Okonjima is home to the AfriCat Foundation, a wildlife sanctuary founded in 1991 that is dedicated to creating conservation awareness, preserving habitat, promoting environmental educational research and supporting animal welfare. Their main focus is Africa's big cats, especially injured or captured leopard and cheetah. AfriCat runs the largest cheetah and leopard rescue and release program in the world. In the last 17 years over 1 000 of these predators have been rescued with over 85 % being released back into the wild. Close encounters with leopard and cheetah are an unforgettable highlight.
Three nights Okonjima Main Camp. All meals.

Okonjima Main Camp

Okonjima Main Camp was the original Hanssen family farmhouse, reconstructed as a lodge in 1993 and renovated in 2008. The farmstead layout includes a reception, dining lapa, bar, large outdoor boma and entertainment area with open fire, a peaceful garden and a refreshing swimming pool. The ‘view rooms’ lie a short walk from the main boma and lapa area, affording guests a magnificent view of the surrounding bush-veldt and the Omboroko Mountains. Each view room (just completed in June of 2014) is equipped with a mini-fridge for your own drinks, tea/coffee station, safe, telephone, roof fan, spacious en suite bathroom with twin basins and a large shower, and a balcony to relax and soak up the peaceful setting.

June 2: Windhoek to Sossusvlei

Today we have a big commute as we reposition from Africats north of Windhoek to the Namib Desert south and west of Windhoek! It’s an early start this morning as we depart Okonjima to drive to Sossusvlei via Windhoek. We will travel southwest through the scenic Khomas Hochland highlands before heading down the Great Escarpment into the Namib Desert below. Today will be a long day but we will stop en route as well as a stop for lunch in Windhoek. Arrive at Sossus Dune Lodge in the early evening and overnight. All meals.

Sossus Dune Lodge

Situated within the Namib Naukluft National Park and close to the Sesriem Canyon, this lodge provides sweeping vistas of the dunes to the west and guests benefit from being able to reach Sossusvlei before sunrise, or to stay until after sunset. Chalets are interlinked by elevated wooden walkways, and consist of 23 well-spaced en suite desert chalets, equipped with tea stations and small fridges. All rooms offer magnificent open vistas of the surrounding landscapes.

June 3 & 4: Sossusvlei & Namib Desert

Today we have a full day of photography in the dunes with an early morning excursion. Since our camp is already inside the park, we can get into Sossusvlei before everyone else and we’ll see the sun rise and capture the dunes whilst the light is soft and shadows accentuate their towering shapes and curves. This area boasts some of the highest free-standing sand dunes in the world. Our guides will give you an insight on the formation of the Namib Desert and its myriad of fascinating creatures and plants that have adapted to survive these harsh environs. The most frequently visited section of the massive 50,000 km² Namib Naukluft National Park has become known as Sossusvlei, famous for its towering apricot colored sand dunes which can be penetrated by following the Tsauchab River valley. Sossusvlei itself is actually a clay pan set amidst these star shaped dunes which stand up to 300 meters above the surrounding plains, ranking them among the tallest dunes on earth. The deathly white clay pan contrasts against the orange sands and forms the endpoint of the ephemeral Tsauchab River, within the interior of the Great Sand Sea. The river course rises south of the Naukluft Mountains in the Great Escarpment. It penetrates the sand sea for some 55 km before it finally peters out at Sossusvlei, about the same distance from the Atlantic Ocean. Until the encroaching dunes blocked its course around 60,000 years ago, the Tsauchab River once reached the sea; as ephemeral rivers still do in the northern half of the Namib. Sossusvlei is the biggest of four pans in the vicinity. Another, famous for its gnarled and ghostly camel thorn trees, is Deadvlei which can be reached on foot over 1 km of sand. Deadvlei’s striking camel thorn trees, dead for want of water, still stand erect as they once grew. They survived until about 900 years ago when the sand sea finally blocked the river from occasionally flooding the pan. Once you have explored to your heart’s content you can enjoy a relaxing picnic breakfast under the shade of a camel thorn tree. We’ll return to Sossus Dune Lodge in the early afternoon for a late lunch. We’ll head out again mid-afternoon to seek more photographic opportunities combining dramatic light, towering dunes, gnarled trees, and perhaps even a small canyon!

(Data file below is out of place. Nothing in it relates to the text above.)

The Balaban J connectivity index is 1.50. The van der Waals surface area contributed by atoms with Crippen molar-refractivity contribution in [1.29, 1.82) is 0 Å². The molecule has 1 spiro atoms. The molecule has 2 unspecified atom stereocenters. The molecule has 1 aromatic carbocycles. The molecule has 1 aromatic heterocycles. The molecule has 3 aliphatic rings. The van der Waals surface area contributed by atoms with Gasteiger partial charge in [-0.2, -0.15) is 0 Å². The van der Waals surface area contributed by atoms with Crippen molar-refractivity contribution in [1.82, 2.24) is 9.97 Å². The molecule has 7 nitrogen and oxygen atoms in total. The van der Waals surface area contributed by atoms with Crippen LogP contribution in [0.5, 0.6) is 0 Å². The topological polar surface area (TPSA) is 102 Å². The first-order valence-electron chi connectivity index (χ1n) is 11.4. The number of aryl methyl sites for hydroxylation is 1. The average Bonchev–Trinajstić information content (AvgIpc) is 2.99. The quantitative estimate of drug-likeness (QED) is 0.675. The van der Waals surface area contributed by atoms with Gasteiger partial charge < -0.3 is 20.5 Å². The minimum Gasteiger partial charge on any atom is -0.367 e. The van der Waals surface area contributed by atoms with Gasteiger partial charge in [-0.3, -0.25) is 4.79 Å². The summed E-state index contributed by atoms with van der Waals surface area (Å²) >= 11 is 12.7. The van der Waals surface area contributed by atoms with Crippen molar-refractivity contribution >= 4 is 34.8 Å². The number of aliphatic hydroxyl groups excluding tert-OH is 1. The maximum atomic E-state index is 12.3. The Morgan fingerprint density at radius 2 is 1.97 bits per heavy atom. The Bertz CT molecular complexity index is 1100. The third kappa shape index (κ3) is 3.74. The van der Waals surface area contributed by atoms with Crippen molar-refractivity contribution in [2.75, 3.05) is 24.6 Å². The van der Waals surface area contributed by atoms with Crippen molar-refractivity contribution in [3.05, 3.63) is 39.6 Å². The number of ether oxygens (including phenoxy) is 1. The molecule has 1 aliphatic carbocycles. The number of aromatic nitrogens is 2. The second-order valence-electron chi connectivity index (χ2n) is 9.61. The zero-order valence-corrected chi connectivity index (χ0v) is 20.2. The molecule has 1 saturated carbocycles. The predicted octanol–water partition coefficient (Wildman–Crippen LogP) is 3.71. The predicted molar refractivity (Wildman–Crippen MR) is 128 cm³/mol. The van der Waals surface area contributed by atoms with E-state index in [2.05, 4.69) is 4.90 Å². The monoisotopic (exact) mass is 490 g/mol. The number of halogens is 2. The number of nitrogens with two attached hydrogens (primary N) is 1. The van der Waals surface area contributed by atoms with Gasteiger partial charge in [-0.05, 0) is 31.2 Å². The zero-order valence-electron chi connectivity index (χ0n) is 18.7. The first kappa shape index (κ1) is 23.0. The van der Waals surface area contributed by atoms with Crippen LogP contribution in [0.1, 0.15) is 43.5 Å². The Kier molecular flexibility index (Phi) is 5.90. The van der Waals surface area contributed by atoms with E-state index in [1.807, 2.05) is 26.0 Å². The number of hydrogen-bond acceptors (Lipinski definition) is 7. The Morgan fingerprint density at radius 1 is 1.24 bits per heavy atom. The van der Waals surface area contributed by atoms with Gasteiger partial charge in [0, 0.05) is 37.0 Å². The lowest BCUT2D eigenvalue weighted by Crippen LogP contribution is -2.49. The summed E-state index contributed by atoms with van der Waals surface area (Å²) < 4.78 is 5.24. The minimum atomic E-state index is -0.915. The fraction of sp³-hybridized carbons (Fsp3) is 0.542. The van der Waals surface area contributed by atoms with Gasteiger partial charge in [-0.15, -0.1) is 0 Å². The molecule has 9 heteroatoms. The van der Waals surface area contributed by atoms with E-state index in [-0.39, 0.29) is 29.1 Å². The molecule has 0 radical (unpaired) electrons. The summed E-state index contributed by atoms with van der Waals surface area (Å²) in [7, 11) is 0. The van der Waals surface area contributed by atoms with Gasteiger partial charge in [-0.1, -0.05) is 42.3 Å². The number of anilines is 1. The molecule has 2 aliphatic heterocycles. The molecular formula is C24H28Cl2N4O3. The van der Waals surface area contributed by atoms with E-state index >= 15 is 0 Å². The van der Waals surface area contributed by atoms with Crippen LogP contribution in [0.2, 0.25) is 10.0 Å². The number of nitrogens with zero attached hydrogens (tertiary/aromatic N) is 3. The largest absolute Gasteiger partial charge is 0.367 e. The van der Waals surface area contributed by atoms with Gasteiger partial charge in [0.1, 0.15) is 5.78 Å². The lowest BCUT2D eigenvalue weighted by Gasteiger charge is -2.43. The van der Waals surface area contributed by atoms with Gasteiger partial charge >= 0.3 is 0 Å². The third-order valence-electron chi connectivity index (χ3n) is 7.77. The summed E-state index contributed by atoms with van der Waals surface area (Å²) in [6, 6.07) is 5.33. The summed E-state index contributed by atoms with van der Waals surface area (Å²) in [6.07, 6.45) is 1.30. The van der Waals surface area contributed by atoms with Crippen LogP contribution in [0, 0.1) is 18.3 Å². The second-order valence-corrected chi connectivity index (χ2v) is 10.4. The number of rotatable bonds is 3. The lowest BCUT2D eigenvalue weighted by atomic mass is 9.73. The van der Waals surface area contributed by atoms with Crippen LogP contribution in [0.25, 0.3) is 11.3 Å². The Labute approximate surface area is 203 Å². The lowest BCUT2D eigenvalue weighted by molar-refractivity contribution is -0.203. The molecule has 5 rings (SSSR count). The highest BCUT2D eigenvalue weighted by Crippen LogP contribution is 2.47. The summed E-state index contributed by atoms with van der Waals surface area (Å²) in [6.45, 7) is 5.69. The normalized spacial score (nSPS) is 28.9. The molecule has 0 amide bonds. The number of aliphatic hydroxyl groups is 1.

On June 4, we rise before dawn for a remarkable hot air balloon flight over the dunes. The balloon rises as the sun rises. The first light hour of the day is known to be the most spectacular, especially in the desert with the rich contrast of color and shape on the towering sand dunes of the Sossusvlei Area, on the vast desert plains and surrounding mountain ranges. The flight itself takes about one hour and ends with an exclusive champagne breakfast at the landing spot in the midst of nature. Return to the lodge on a nature drive and after lunch we may elect to return to the dunes in the afternoon to capture more images in this truly amazing scenery.

Two nights Sossus Dune Lodge. All meals.

June 5: Windhoek

We have one more early morning outing, seeking the first rays of light spilling dramatically across the dunes surrounding Sossusvlei. Then we’ll return to our rooms to pack up and begin our journey back to Windhoek. Our last night is back at Galton House. All meals.

June 6: Depart Africa

We will be transferred to the Windhoek Airport to meet our departing flights home. Breakfast.

Rates - 2016
Dates Per Person Double Single Supplement
May 23-June 6: Estimated cost per person sharing if initial deposit is received before May 23, 2015 $13,430.00 $1,070.00
May 23-June 6: Estimated cost per person sharing if initial deposit is received on or after May 23, 2015 $13,900.00 $1,070.00
Wildlife and nature photos copyright to Diane Kelsay and Bob Harvey and may not be used without written authorization by the photographers.
Registered Seller of Travel License # 602 127 852.    •   

All rights reserved. Nothing contained on this website may be reproduced without express written permission. African Safari Company does not assume responsibility for errors or omissions in the content of this website.